In the wildly unpredictable world of popular music, it somehow makes perfect sense that a band known for music that expresses universal themes of love, compassion and peace would be called – The Moody Blues.
Uniting the prodigious musical gifts of guitarist/vocalist Justin Hayward, bassist/vocalist John Lodge and drummer Graeme Edge, the group has sold an extraordinary 70 million albums worldwide and has been awarded an astonishing 14 platinum and gold discs, making them one of the top-grossing album and touring bands in existence.
Since they first hit the rock scene with the release of their colossal 1967 album Days Of Future Passed, The Moodies have produced music that bridges the gap between classical and pop-rock genres, including a top-selling string of concept albums, In Search Of The Lost Chord, On The Threshold Of A Dream, To Our Children’s Children’s Children, A Question Of Balance, Every Good Boy Deserves Favour and Seventh Sojourn.
The band that Rolling Stone christened “the Sistine Chapel of popular music” continues to influence contemporary song with a staggering roster of hits, including “Nights In White Satin,”“Tuesday Afternoon,” “Ride My See Saw,” “The Story In Your Eyes,” “Isn’t Life Strange,” “Question,” “I’m Just A Singer (In A Rock And Roll Band),” “Your Wildest Dreams,” and “I Know You’re Out There Somewhere,” to name a few.
That astounding influence has shaped music for six decades. The Moodies’ legendary hit “Nights In White Satin,” originally released from their momentous Days Of Future Passed album, just landed at No. 2 on the UK Rock Chart, and at No. 27 on the BBC Radio 1 chart, making it the fourth time that “Nights” has charted in its 40-plus year history.
The song’s perpetual popularity reignited after a recent smash cover performance by Matt Cardle, winner of Simon Cowell’s hit UK show “The X Factor” (check out Cardle’s performance of the song at http://www.youtube.com/watch?v=YUTGJN9qCnc).
The Moodies are once again center stage with a highly anticipated 33-city U.S. tour, including stops on May 11 at Tucson’s AVA Amphitheater and May 12 at Comerica Theatre in Phoenix.
As the band prepared for the tour, Edge took the time to chat with me The Moody Blues’ remarkable run.
Fans might think that after millions of album and thousands of tour dates, the group would be beyond getting nervous before a gig. Not so, said Edge.
“Oh, no. It’s almost a fight or flight response (chuckling). But you can’t do anything about it.”
The band has learned however, to expect the unexpected.
“Just about two weeks ago I checked the stage. Everything was fine. The drums were all in shape. Everything was all in shape. Everything was ready. Everything was in place. The curtains open. The band was about to start and I’m sitting in the tenth row of the audience (laughing).”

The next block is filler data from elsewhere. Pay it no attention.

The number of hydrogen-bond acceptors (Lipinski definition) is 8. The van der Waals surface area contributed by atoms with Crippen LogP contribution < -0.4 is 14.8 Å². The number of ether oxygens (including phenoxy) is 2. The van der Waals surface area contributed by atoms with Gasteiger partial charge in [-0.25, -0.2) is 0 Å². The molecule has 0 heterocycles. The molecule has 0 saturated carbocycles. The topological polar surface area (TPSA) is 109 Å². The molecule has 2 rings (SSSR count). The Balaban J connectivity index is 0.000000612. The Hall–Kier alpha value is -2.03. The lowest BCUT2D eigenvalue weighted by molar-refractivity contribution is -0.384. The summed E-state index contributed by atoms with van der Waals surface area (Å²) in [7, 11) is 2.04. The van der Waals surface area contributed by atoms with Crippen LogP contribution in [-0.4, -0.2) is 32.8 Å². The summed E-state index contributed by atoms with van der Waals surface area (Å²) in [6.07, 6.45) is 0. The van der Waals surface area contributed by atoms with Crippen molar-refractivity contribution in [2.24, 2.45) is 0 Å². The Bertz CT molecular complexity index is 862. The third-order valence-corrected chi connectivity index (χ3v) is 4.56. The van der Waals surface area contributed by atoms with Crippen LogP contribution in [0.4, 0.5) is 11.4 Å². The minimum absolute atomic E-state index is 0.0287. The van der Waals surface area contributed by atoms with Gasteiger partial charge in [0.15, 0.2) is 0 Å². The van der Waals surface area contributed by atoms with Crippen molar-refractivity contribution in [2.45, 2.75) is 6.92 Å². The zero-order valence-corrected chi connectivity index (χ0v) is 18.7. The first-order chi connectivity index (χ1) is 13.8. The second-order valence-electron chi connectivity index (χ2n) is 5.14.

“I’m gettin’ up and I’m trying to get people out of the way so I could get past and all the knees are in the way and that’s slowin’ me down and I’ve got to get up on stage to get the show goin’, you know?”
“I’ve had the usual ones, where I’ve been up there and there’s no drumsticks or instead of drumsticks there’s bananas or you can’t find the dressing room, the stage, the gig or all of those regular ones. But that was a brand new one – sittin’ there in the crowd saying, ‘Oh my god, I should be up there!’”
Pre-show jitters aside, it’s easy for The Moodies’ drummer to maintain his top-performing edge.
“Ah, it’s power to the people. That’s why I got into music in the first place, was to play live to people. I just love it. I always watch the audience when I’m playing anyway ‘cause I steal energy from ‘em.”
“I’m lookin’ ‘round, seein’ who’s diggin’ this particular song. Every night I just love lookin’ down at that audience. And you hit the first couple of notes and you see all the heads turn and look at each other – all the people it means something to, you know?”
“And you see ‘em all turn and look into each other’s eyes. It still knocks me right out. I still love that. And playin’ live is just – I don’t know what I’d do if I didn’t get to do that. We’re all gettin’ on now and I’m horrified – well, not horrified – but the day that we can’t do it anymore is not gonna be a great day, not at all.”
Given the band’s immense appeal, it’s hard to imagine that day ever getting here. In fact, The Moodies continue to gain new followers as fans satisfy their hunger for inspiring, compassionate music in response to the proliferation of “angry” songs. Edge agrees.
“Yes, I agree entirely with what you said. But I read an interesting article somebody forwarded to me just a week, ten days ago. And in it there were some scientists were tryin’ to take music and find out how it works.”
“And um, what they discovered – they did a computer analysis of a piece of music that was good music. And they measured it with the tiny human discrepancies. And they got a computer to play the same stuff but remove all of those tiny, tiny fractional incorrect timings and play the same music to people.”
“And the one that was spot on, tick-tock correct left them unmoved. The one with the human errors in left them unmoved. They took another piece of music, left the human errors in, but made the length of all of the notes the same and again, it left people unmoved.”
“So there’s some kind of human contact goin’ on in music, which because so much of the music now is computer generated, spot on, tick-tock timing. I find it interesting that scientists are trying to quantify this all, but what they’re doing is saying ‘Yeah, it is the soul,’ but why, they can’t tell you. I think the only emotion that is easy to get goin’ is frustration or anger.”
Even with the band’s timeless appeal, the never-ending popularity of “Nights In White Satin” is beyond impressive. Somewhat surprisingly, it doesn’t surprise Edge.
Graeme Edge of The Moody Blues